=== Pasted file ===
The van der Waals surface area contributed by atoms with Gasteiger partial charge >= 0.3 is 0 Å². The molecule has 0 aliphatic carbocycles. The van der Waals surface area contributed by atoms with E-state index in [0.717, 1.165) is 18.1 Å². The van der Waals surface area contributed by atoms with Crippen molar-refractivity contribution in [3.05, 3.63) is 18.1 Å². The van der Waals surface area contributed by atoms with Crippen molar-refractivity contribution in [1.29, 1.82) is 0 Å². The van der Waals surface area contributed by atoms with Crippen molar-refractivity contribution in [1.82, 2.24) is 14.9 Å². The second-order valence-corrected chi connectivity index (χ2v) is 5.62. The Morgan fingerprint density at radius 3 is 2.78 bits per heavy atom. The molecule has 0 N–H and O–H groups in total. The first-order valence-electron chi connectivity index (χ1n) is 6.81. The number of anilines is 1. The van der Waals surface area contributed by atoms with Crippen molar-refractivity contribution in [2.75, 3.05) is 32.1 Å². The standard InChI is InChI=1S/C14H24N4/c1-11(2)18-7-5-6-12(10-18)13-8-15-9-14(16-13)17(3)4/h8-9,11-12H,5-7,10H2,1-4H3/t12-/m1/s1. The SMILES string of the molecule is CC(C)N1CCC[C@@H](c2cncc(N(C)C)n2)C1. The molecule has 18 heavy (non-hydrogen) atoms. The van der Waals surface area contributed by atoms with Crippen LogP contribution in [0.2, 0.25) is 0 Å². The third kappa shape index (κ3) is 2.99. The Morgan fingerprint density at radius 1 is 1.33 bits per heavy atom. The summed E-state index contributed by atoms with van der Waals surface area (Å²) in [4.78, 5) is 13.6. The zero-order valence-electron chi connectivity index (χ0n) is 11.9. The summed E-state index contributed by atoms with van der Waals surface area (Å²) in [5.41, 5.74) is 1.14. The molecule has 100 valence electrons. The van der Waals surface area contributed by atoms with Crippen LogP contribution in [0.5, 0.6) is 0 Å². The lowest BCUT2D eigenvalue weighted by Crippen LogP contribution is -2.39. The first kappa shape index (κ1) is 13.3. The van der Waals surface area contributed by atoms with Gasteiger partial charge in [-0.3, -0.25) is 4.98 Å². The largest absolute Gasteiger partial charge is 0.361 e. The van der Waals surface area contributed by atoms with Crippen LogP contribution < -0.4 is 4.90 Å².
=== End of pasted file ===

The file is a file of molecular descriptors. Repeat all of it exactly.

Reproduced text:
The van der Waals surface area contributed by atoms with Gasteiger partial charge >= 0.3 is 0 Å². The molecule has 0 aliphatic carbocycles. The van der Waals surface area contributed by atoms with E-state index in [0.717, 1.165) is 18.1 Å². The van der Waals surface area contributed by atoms with Crippen molar-refractivity contribution in [3.05, 3.63) is 18.1 Å². The van der Waals surface area contributed by atoms with Crippen molar-refractivity contribution in [1.29, 1.82) is 0 Å². The van der Waals surface area contributed by atoms with Crippen molar-refractivity contribution in [1.82, 2.24) is 14.9 Å². The second-order valence-corrected chi connectivity index (χ2v) is 5.62. The Morgan fingerprint density at radius 3 is 2.78 bits per heavy atom. The molecule has 0 N–H and O–H groups in total. The first-order valence-electron chi connectivity index (χ1n) is 6.81. The number of anilines is 1. The van der Waals surface area contributed by atoms with Crippen molar-refractivity contribution in [2.75, 3.05) is 32.1 Å². The standard InChI is InChI=1S/C14H24N4/c1-11(2)18-7-5-6-12(10-18)13-8-15-9-14(16-13)17(3)4/h8-9,11-12H,5-7,10H2,1-4H3/t12-/m1/s1. The SMILES string of the molecule is CC(C)N1CCC[C@@H](c2cncc(N(C)C)n2)C1. The molecule has 18 heavy (non-hydrogen) atoms. The van der Waals surface area contributed by atoms with Crippen LogP contribution in [0.2, 0.25) is 0 Å². The third kappa shape index (κ3) is 2.99. The Morgan fingerprint density at radius 1 is 1.33 bits per heavy atom. The summed E-state index contributed by atoms with van der Waals surface area (Å²) in [4.78, 5) is 13.6. The zero-order valence-electron chi connectivity index (χ0n) is 11.9. The summed E-state index contributed by atoms with van der Waals surface area (Å²) in [5.41, 5.74) is 1.14. The molecule has 100 valence electrons. The van der Waals surface area contributed by atoms with Crippen LogP contribution in [0.5, 0.6) is 0 Å². The lowest BCUT2D eigenvalue weighted by Crippen LogP contribution is -2.39. The first kappa shape index (κ1) is 13.3. The van der Waals surface area contributed by atoms with Gasteiger partial charge in [-0.3, -0.25) is 4.98 Å². The largest absolute Gasteiger partial charge is 0.361 e. The van der Waals surface area contributed by atoms with Crippen LogP contribution < -0.4 is 4.90 Å².